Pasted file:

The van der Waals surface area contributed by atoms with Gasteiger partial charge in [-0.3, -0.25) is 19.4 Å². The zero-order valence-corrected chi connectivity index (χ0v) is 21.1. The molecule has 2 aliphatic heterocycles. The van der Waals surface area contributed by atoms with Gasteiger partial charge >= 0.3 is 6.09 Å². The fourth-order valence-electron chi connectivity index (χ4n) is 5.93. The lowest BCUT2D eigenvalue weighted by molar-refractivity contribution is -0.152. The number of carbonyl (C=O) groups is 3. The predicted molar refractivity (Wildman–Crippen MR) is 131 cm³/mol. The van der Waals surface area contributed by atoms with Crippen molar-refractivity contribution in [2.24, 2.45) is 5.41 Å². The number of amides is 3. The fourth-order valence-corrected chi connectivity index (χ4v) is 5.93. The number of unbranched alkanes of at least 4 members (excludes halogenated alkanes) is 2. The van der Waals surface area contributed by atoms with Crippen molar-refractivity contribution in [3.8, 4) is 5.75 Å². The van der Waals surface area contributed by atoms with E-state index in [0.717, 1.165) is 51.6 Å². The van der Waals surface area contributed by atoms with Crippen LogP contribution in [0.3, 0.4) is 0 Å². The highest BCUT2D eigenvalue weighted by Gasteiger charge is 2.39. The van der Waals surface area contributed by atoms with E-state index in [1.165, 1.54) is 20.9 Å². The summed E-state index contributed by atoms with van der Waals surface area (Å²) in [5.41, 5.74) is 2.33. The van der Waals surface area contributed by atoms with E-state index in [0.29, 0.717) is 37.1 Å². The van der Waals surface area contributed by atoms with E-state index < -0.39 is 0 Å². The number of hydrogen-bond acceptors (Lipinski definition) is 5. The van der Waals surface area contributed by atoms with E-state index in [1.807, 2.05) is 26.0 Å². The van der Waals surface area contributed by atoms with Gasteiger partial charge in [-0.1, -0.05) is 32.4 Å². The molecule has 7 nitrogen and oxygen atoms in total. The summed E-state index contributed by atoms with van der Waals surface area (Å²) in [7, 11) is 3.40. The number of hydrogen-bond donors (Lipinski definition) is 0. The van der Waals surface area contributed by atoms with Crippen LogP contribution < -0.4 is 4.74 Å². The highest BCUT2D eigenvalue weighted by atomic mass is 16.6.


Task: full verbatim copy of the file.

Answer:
The van der Waals surface area contributed by atoms with Gasteiger partial charge in [-0.3, -0.25) is 19.4 Å². The zero-order valence-corrected chi connectivity index (χ0v) is 21.1. The molecule has 2 aliphatic heterocycles. The van der Waals surface area contributed by atoms with Gasteiger partial charge >= 0.3 is 6.09 Å². The fourth-order valence-electron chi connectivity index (χ4n) is 5.93. The lowest BCUT2D eigenvalue weighted by molar-refractivity contribution is -0.152. The number of carbonyl (C=O) groups is 3. The predicted molar refractivity (Wildman–Crippen MR) is 131 cm³/mol. The van der Waals surface area contributed by atoms with Crippen molar-refractivity contribution in [2.24, 2.45) is 5.41 Å². The number of amides is 3. The fourth-order valence-corrected chi connectivity index (χ4v) is 5.93. The number of unbranched alkanes of at least 4 members (excludes halogenated alkanes) is 2. The van der Waals surface area contributed by atoms with Crippen molar-refractivity contribution in [3.8, 4) is 5.75 Å². The van der Waals surface area contributed by atoms with E-state index in [0.717, 1.165) is 51.6 Å². The van der Waals surface area contributed by atoms with Crippen LogP contribution in [0.3, 0.4) is 0 Å². The highest BCUT2D eigenvalue weighted by Gasteiger charge is 2.39. The van der Waals surface area contributed by atoms with E-state index in [1.165, 1.54) is 20.9 Å². The summed E-state index contributed by atoms with van der Waals surface area (Å²) in [5.41, 5.74) is 2.33. The van der Waals surface area contributed by atoms with E-state index in [0.29, 0.717) is 37.1 Å². The van der Waals surface area contributed by atoms with E-state index < -0.39 is 0 Å². The number of hydrogen-bond acceptors (Lipinski definition) is 5. The van der Waals surface area contributed by atoms with E-state index in [1.807, 2.05) is 26.0 Å². The van der Waals surface area contributed by atoms with Gasteiger partial charge in [-0.1, -0.05) is 32.4 Å². The molecule has 7 nitrogen and oxygen atoms in total. The summed E-state index contributed by atoms with van der Waals surface area (Å²) in [7, 11) is 3.40. The number of hydrogen-bond donors (Lipinski definition) is 0. The van der Waals surface area contributed by atoms with Crippen LogP contribution < -0.4 is 4.74 Å². The highest BCUT2D eigenvalue weighted by atomic mass is 16.6.